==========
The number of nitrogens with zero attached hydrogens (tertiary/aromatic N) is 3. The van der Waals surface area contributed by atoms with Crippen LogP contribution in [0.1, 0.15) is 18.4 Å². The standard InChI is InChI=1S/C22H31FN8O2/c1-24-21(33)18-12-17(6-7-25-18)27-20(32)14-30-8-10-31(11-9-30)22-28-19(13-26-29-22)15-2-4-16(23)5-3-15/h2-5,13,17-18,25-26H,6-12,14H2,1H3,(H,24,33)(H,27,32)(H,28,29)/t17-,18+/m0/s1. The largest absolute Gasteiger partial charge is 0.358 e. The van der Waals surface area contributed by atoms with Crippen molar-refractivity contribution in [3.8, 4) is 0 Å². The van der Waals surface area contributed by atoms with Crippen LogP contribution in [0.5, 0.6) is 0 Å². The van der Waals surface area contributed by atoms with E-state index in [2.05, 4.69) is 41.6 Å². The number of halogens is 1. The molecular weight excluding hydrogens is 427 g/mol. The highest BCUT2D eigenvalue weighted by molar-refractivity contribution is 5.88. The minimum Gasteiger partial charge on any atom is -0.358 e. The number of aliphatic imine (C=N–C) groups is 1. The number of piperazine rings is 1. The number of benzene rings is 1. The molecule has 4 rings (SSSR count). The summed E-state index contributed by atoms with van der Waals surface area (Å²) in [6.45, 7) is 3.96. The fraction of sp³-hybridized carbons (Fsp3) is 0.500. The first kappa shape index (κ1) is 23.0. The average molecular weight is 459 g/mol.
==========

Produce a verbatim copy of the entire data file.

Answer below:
The number of nitrogens with zero attached hydrogens (tertiary/aromatic N) is 3. The van der Waals surface area contributed by atoms with Crippen LogP contribution in [0.1, 0.15) is 18.4 Å². The standard InChI is InChI=1S/C22H31FN8O2/c1-24-21(33)18-12-17(6-7-25-18)27-20(32)14-30-8-10-31(11-9-30)22-28-19(13-26-29-22)15-2-4-16(23)5-3-15/h2-5,13,17-18,25-26H,6-12,14H2,1H3,(H,24,33)(H,27,32)(H,28,29)/t17-,18+/m0/s1. The largest absolute Gasteiger partial charge is 0.358 e. The van der Waals surface area contributed by atoms with Crippen molar-refractivity contribution in [3.8, 4) is 0 Å². The van der Waals surface area contributed by atoms with Crippen LogP contribution in [0.5, 0.6) is 0 Å². The van der Waals surface area contributed by atoms with E-state index in [2.05, 4.69) is 41.6 Å². The number of halogens is 1. The molecular weight excluding hydrogens is 427 g/mol. The highest BCUT2D eigenvalue weighted by molar-refractivity contribution is 5.88. The minimum Gasteiger partial charge on any atom is -0.358 e. The number of aliphatic imine (C=N–C) groups is 1. The number of piperazine rings is 1. The number of benzene rings is 1. The molecule has 4 rings (SSSR count). The summed E-state index contributed by atoms with van der Waals surface area (Å²) in [6.45, 7) is 3.96. The fraction of sp³-hybridized carbons (Fsp3) is 0.500. The first kappa shape index (κ1) is 23.0. The average molecular weight is 459 g/mol.